In my experience, hospital staff are always part of the council and identifying which staff participate varies from organization to organization. The most important thing is that they are people of influence and power within the institution. Otherwise, the council becomes a checkbox — a nice thing that happens “after hours,” because the meetings usually take place in the evening.
When I was a patient and family advisor, the CEO of the hospital wasn’t on the council, but the rest of the “C-suite” was — the chief nursing officer, chief medical officer, and chief financial officer. Because of their participation on the council, when we met and problems were identified, it didn’t take weeks of other meetings to get them fixed. The issues were immediately addressed because the people in power were sitting right there and saying, “That has to stop.” Everything from disciplining an employee or people not paying attention at a reception desk as patients arrive at the hospital, to serious safety or cleanliness issues, were fixed within hours. And that is so important because, if you have to wait weeks, think of the number of patients that are having that same bad experience. It could be 60, 100, 300 patients, and that’s not right. So, people with power and influence in the organization and staff who are very closely connected to quality and safety initiatives should be on the council.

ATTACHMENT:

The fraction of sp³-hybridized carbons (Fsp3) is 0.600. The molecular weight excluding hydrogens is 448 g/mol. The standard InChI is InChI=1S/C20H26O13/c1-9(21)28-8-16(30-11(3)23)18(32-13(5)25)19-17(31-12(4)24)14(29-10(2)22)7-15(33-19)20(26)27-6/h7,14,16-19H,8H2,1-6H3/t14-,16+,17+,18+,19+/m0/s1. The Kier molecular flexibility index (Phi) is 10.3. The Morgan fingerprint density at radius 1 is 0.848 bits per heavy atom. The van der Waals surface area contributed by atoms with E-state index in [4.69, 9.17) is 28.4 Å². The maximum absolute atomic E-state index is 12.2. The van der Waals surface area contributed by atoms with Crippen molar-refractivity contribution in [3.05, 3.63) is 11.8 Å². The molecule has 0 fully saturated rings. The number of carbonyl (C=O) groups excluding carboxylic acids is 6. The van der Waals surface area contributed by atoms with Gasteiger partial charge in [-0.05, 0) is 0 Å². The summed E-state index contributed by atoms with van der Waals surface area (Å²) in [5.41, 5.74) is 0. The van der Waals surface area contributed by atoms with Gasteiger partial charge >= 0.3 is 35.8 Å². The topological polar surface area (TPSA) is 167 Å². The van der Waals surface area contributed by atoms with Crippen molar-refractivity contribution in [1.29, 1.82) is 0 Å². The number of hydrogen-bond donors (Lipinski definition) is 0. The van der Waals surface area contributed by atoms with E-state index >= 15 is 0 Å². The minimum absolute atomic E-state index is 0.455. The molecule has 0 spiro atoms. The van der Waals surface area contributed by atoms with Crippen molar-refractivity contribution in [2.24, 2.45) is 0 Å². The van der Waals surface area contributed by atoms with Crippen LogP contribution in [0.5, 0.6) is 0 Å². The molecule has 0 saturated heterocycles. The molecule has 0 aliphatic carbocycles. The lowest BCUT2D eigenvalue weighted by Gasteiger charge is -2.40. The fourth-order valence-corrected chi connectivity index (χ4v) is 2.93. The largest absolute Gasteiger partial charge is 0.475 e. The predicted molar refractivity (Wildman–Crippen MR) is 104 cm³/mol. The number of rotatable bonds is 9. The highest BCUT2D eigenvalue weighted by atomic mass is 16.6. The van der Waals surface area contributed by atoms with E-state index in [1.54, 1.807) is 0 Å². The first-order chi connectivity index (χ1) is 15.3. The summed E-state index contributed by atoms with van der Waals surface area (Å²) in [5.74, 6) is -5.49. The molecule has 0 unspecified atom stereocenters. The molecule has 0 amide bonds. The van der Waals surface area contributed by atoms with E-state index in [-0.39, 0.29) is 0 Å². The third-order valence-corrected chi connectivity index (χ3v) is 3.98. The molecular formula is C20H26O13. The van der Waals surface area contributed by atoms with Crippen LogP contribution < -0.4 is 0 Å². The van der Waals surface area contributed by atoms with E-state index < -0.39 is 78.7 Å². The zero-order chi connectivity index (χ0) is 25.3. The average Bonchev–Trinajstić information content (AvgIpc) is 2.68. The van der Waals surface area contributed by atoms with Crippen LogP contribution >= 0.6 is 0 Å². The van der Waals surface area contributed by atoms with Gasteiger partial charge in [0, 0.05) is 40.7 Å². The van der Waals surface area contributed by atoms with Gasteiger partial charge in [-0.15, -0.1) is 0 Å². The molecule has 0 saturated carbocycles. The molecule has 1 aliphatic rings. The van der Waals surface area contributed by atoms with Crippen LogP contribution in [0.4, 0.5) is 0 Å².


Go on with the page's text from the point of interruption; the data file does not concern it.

Q: What about working with health care organizations to engage patient and family advisors excites you?
The most exciting thing to me is the number of people who now believe that patient and family advisors are a norm and that they’re the future. I’m also encouraged by the numbers of people who are engaged in this work and the way that hospitals are establishing patient experience officers and making the patient experience a focal point of the way they do business. We are truly at a tipping point. Engaging patient and family advisors is affecting not just patients and families, but also doctors, nurses, and staff who are finding new meaning in their work because they are focused on their patients.